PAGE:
But stories can take on a life of their own, as can listening. The narrator’s drive toward self-distraction unintentionally midwife’s J.P.’s self-knowledge, his coming-to-himself. He might not be listening for the right reasons, but he is a good listener. And J.P.’s story begins to resonate with his, although it’s not until J.P.’s wife picks him up – and the narrator finally encounters a concrete possibility of redemption – that he begins to change.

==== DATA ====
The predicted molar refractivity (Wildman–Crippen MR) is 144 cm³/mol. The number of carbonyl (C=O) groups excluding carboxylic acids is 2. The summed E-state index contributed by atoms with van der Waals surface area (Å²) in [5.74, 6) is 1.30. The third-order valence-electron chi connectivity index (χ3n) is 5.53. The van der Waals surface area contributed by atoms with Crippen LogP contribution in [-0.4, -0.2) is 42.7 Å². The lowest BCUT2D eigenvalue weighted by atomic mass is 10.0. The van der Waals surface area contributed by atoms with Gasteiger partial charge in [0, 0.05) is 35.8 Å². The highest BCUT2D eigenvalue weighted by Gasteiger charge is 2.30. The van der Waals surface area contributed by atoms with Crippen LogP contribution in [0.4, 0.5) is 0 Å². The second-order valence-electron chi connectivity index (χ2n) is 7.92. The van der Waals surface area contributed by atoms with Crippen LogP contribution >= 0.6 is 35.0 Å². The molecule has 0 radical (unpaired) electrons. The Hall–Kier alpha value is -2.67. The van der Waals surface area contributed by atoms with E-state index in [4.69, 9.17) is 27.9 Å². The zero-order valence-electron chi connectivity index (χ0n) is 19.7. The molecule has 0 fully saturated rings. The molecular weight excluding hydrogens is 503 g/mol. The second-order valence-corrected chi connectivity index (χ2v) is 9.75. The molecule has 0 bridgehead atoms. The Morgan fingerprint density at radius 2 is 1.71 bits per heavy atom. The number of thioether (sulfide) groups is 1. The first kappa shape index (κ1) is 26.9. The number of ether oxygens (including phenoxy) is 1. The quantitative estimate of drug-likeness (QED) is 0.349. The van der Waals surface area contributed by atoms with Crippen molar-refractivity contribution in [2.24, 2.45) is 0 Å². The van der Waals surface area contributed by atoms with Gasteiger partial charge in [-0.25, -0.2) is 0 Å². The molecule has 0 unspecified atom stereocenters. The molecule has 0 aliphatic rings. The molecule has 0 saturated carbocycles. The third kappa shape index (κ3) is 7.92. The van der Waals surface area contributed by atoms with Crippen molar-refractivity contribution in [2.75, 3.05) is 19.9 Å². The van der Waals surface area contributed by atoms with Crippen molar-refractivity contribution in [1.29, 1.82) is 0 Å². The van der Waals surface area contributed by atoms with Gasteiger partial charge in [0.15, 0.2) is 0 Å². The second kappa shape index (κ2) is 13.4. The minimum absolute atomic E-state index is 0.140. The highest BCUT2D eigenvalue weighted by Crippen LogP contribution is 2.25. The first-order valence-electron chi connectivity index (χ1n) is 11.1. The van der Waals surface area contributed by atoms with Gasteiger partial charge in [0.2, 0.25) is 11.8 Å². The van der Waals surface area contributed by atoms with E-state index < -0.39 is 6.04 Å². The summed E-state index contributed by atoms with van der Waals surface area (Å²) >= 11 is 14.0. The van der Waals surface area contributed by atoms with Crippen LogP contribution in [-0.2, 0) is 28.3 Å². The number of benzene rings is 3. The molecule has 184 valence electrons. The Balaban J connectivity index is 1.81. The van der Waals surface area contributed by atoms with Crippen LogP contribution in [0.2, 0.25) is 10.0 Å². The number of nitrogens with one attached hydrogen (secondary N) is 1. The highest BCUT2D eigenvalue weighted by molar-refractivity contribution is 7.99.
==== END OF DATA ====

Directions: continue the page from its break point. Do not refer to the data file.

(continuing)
The final scenes are brilliant. They meet J.P.’s wife on the porch. J.P.’s been drawn out of himself by his focus on his wife; the narrator’s being drawn out of himself by J.P. And so he (quite darkly and creepily) fixates on J.P.’s wife. He’s jealous, not of Roxy particularly, but of the fact that J.P. can still be loved by her, can love in return, and really does want to get better. He looks away when they hug – he cannot bear the possibility of reconciliation – and then reprises J.P.’s meeting her when he asks Roxy for a kiss himself. It’s a betrayal, because he’s trying to live J.P.’s narrative of redemption for himself. But nothing too bad comes of it, and Roxy gives him a kiss smack on the lips, and then leaves him to go inside. Carver uses the classic literary symbol of the threshold beautifully here: J.P. and his wife have gone in to the comforts of home and family, fire and hearth (Faulkner too uses the symbol), and the narrator’s left out on the porch, the in-between place, outside the place of love but lingering on its porch. The kiss from Roxy was demanded selfishly – embarrassing all parties involved – but it still serves as a sacrament of the real in his memory: unbidden, a memory of a typical morning with his wife comes into mind. Or in more Lutheran terms, his embarrassment brings up the memory of the real by contrast. Either way, something has broken through to him: